WASHINGTON -- Members within the Nationals' organization reject the notion that their window is closing. Even with a few key players approaching free agency and some of their stars aging, the Nats point to the talent the team continues to churn out as proof.Talent such as Carter Kieboom and Luis
WASHINGTON -- Members within the Nationals' organization reject the notion that their window is closing. Even with a few key players approaching free agency and some of their stars aging, the Nats point to the talent the team continues to churn out as proof.
Talent such as Carter Kieboom and Luis Garcia -- the club's second- and fifth-ranked prospects per MLB Pipeline, respectively -- who represented Washington in the SiriusXM All-Star Futures Game on Sunday. Kieboom's Team USA outslugged Garcia's World squad, 10-6.
The crowd at Nationals Park gave Kieboom a rousing ovation when he was introduced before the game and during his first at-bat in the seventh inning, when he struck out against right-hander Adonis Medina. Kieboom struck out in both of his at-bats, while Garcia walked in his lone plate appearance.
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"It's awesome," Kieboom said about the fan reaction. "It's really cool to see the fans come up around you and applaud like you that, that's always fun."
Kieboom, the club's first-round Draft pick in 2016, enjoyed a fast start that earned him a promotion to Double-A Harrisburg. In 81 games between Class A Advanced and Double-A, Kieboom posted a slash line of .300/.380/.480 with 13 home runs. He attributed his success at the plate to keeping his approach simple.
Kieboom, whose brother Spencer Kieboom is a catcher on the Nationals roster, is starting to knock on the door of the Majors, and although he said he did not set a timetable for himself, he was excited to walk into the Nats clubhouse -- one he hopes he can call home soon.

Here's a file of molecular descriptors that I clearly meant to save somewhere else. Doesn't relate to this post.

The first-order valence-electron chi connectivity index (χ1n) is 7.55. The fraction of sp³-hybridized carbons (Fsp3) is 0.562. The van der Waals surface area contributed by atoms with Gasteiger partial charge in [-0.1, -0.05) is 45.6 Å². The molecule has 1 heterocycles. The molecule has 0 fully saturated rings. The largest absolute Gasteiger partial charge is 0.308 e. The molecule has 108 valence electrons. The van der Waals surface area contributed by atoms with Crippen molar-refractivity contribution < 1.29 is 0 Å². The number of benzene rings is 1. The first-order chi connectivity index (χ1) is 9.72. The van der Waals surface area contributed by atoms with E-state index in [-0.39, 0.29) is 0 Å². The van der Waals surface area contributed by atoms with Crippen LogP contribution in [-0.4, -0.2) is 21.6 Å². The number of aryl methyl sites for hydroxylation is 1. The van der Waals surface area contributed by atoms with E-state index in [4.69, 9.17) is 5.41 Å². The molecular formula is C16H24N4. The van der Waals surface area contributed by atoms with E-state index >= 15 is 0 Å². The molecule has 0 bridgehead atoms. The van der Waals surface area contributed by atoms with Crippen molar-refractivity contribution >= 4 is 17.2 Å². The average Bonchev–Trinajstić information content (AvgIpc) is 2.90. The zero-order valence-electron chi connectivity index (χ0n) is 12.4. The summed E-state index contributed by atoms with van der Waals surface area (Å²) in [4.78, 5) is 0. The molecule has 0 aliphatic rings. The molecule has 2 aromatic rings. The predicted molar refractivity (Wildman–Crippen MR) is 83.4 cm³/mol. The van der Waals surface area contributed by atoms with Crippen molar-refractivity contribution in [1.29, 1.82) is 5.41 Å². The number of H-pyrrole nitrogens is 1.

"It's special," said Kieboom, who replaced Bo Bichette at shortstop in the top of the fifth inning. "Walking in any big league park is awesome, but to walk into this one and to be in the nation's capital, I think it's a little extra special."
Garcia, who just turned 18 in May, was the youngest player on either roster Sunday. He has a slash line of .302/.339/.402 in 87 games between Class A Hagerstown and Class A Advanced Potomac. Garcia replaced Luis Urias at second base in the bottom of the fifth.
The Nats have reaped the benefits lately of their international signings. Juan Soto has hit to become the everyday left fielder in D.C. much sooner than expected, and top prospect Victor Robles is on the way back from an injury. Garcia offers another example of the strides the Nationals have made in that market and one of the next wave of prospects who could keep their window open for much longer.
Jamal Collier has covered the Nationals for MLB.com since 2016. Follow him on Twitter at @jamalcollier.